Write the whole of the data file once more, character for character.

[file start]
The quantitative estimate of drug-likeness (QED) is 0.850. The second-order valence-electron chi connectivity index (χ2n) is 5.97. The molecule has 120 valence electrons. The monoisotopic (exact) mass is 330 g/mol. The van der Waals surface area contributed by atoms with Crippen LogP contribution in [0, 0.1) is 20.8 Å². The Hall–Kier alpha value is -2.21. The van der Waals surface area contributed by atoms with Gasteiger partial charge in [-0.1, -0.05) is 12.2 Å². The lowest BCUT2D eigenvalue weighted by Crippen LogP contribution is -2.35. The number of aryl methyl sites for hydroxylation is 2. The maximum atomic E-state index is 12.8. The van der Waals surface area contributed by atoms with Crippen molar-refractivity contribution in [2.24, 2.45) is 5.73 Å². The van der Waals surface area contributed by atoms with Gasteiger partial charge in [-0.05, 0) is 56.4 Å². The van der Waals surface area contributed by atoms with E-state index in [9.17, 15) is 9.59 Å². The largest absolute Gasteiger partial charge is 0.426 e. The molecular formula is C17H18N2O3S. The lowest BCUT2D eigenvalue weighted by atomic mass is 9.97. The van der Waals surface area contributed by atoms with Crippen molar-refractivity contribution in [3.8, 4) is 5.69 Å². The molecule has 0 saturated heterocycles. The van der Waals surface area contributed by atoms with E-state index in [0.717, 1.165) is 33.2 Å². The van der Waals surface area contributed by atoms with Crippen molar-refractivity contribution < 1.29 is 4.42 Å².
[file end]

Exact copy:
The quantitative estimate of drug-likeness (QED) is 0.850. The second-order valence-electron chi connectivity index (χ2n) is 5.97. The molecule has 120 valence electrons. The monoisotopic (exact) mass is 330 g/mol. The van der Waals surface area contributed by atoms with Crippen LogP contribution in [0, 0.1) is 20.8 Å². The Hall–Kier alpha value is -2.21. The van der Waals surface area contributed by atoms with Gasteiger partial charge in [-0.1, -0.05) is 12.2 Å². The lowest BCUT2D eigenvalue weighted by Crippen LogP contribution is -2.35. The number of aryl methyl sites for hydroxylation is 2. The maximum atomic E-state index is 12.8. The van der Waals surface area contributed by atoms with Crippen molar-refractivity contribution in [2.24, 2.45) is 5.73 Å². The van der Waals surface area contributed by atoms with Gasteiger partial charge in [-0.05, 0) is 56.4 Å². The van der Waals surface area contributed by atoms with E-state index in [9.17, 15) is 9.59 Å². The largest absolute Gasteiger partial charge is 0.426 e. The molecular formula is C17H18N2O3S. The lowest BCUT2D eigenvalue weighted by atomic mass is 9.97. The van der Waals surface area contributed by atoms with Crippen molar-refractivity contribution in [3.8, 4) is 5.69 Å². The molecule has 0 saturated heterocycles. The van der Waals surface area contributed by atoms with E-state index in [0.717, 1.165) is 33.2 Å². The van der Waals surface area contributed by atoms with Crippen molar-refractivity contribution < 1.29 is 4.42 Å².